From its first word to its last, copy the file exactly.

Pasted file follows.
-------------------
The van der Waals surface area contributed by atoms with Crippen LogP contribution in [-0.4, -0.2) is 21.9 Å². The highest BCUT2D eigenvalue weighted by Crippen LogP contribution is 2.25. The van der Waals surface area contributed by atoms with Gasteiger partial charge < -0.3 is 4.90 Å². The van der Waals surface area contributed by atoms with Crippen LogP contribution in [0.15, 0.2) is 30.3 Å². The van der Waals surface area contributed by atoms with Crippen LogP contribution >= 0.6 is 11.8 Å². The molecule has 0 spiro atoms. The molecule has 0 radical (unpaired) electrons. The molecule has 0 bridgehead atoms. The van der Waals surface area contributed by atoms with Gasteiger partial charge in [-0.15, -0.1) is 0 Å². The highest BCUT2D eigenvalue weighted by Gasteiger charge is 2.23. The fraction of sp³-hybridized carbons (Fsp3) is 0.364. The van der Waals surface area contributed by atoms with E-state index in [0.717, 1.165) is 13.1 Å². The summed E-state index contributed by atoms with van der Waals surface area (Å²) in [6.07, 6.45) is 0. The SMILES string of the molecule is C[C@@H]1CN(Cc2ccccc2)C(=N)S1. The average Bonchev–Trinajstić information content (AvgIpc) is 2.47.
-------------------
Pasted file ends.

The van der Waals surface area contributed by atoms with Crippen LogP contribution in [-0.4, -0.2) is 21.9 Å². The highest BCUT2D eigenvalue weighted by Crippen LogP contribution is 2.25. The van der Waals surface area contributed by atoms with Gasteiger partial charge < -0.3 is 4.90 Å². The van der Waals surface area contributed by atoms with Crippen LogP contribution in [0.15, 0.2) is 30.3 Å². The van der Waals surface area contributed by atoms with Crippen LogP contribution >= 0.6 is 11.8 Å². The molecule has 0 spiro atoms. The molecule has 0 radical (unpaired) electrons. The molecule has 0 bridgehead atoms. The van der Waals surface area contributed by atoms with Gasteiger partial charge in [-0.15, -0.1) is 0 Å². The highest BCUT2D eigenvalue weighted by Gasteiger charge is 2.23. The fraction of sp³-hybridized carbons (Fsp3) is 0.364. The van der Waals surface area contributed by atoms with E-state index in [0.717, 1.165) is 13.1 Å². The summed E-state index contributed by atoms with van der Waals surface area (Å²) in [6.07, 6.45) is 0. The SMILES string of the molecule is C[C@@H]1CN(Cc2ccccc2)C(=N)S1. The average Bonchev–Trinajstić information content (AvgIpc) is 2.47.